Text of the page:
Think Karl Marx became irrelevant after the fall of the Berlin Wall and the dissolution of the Soviet Union?
Not so, insists Philly actor Bob Weick, who returns to Fringe in a performance of Howard Zinn’s one-man show Marx in Soho, an imagined monologue by the author of the Communist Manifesto in which he addresses contemporary American issues.
Weick, 62, lives in the Fairmount section of the city. He first did the show at the Fringe in 2004 and has worked with Zinn over the years to keep the script updated with current events. He plans to take the show to Europe next year for the centennial of Marx’s birth.
The Iron Age Theatre production premieres Tuesday at the Ethical Society on Rittenhouse Square and plays for eight shows through Sept. 22.
Information: 215-413-1318, fringearts.com.
Tell me about the show. Is there a story? What’s Marx up to?
The play essentially is a monologue, and the premise is that Marx is bargaining with authorities of the afterlife to come to America so he can advocate for peace and social justice here. It’s a comic opening, but it’s a conceit that allows Howard Zinn to bring Marx to the present time.
The play has evolved over time.
Originally, it was a period piece set in Soho with multiple characters talking about historical issues.
You’ve performed the show off and on for more than a dozen years. Has there been much demand for it?
I started at the Philadelphia Fringe in 2004, and the experience was great. Each night the audience would get larger and larger, and eventually it sold out. At that point, educators started to approach me, local college professors, about bringing the play to their campuses, because at the collegiate level you have to deal with Marx in so many fields, from philosophy and history to political science and, of course, economics.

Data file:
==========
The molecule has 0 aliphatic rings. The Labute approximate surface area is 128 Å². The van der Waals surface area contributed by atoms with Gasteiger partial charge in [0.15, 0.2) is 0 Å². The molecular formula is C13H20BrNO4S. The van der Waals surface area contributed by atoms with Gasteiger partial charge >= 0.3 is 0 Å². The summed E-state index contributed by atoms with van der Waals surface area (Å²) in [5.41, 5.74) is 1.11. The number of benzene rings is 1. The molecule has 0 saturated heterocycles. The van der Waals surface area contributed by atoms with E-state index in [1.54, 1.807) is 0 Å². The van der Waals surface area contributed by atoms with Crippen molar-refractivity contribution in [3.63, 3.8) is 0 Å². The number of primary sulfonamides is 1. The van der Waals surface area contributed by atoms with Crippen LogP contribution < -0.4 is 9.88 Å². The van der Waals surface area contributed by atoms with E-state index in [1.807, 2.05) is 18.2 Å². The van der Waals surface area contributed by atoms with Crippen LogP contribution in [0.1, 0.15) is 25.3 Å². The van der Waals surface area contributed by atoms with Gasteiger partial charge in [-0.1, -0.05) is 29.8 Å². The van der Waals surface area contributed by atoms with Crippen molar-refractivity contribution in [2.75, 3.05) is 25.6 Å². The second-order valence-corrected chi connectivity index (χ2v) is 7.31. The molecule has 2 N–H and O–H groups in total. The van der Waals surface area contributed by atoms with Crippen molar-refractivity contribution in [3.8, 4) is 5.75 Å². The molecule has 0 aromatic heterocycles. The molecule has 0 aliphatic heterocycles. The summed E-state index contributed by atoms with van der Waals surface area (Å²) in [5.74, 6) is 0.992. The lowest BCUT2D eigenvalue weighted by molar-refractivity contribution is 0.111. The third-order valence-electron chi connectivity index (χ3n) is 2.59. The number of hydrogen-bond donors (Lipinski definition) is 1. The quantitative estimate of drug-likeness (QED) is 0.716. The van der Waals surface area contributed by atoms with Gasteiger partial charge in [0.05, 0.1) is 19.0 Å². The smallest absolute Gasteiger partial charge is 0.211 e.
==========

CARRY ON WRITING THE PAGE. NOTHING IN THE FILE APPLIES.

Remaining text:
I can imagine plenty of students have asked why you believe Marx is relevant in a post-Cold War world.
I think a lot of Americans confuse Marx with communist Russia and with Stalin. And that’s something the play addresses: Stalin is roundly attacked by Marx.
So is the idea that Marx is dead and capitalism has triumphed?
That’s also addressed. Zinn has Marx talk about things that are relevant to today’s world.
How relevant is Marx?
Marx can be criticized on many different areas of his philosophy, but one thing that people universally agree remains relevant is his critique of capitalism as an economic system. It’s a system that isn’t really questioned anymore. It’s a system that produces a kind of exploitation and alienation in people living under it … [and] economic inequality. I think it’s interesting that Marx is relevant when you think of recent events like the 2008 economic crisis, and the response of Occupy Wall Street to that, or you think of how Bernie Sanders has become the most popular politician in America.
I imagine you’ve encountered some hostile audiences.
Oh, absolutely. There have been shows where I have felt open hostility in the audience. I’ve been on campuses where you can tell the students are only there because their professors required them to go. “ ‘How dare you bring this villain, this madman to campus,’ ” they say. But over the course of the play, even the most hostile audience begins to soften. I can see people get confused and unsettled.
Their idea of Marx doesn’t jibe with what you show?
No. By the end of the play, the students are ready to talk.
Marx in Soho
Produced by Iron Age Theatre/Radical Acts. Opens Tuesday, Sept. 5, at The Philadelphia Ethical Society, 1906 Rittenhouse Square. Tickets: $15, $10 students. Information: 215-413-1318, fringearts.com,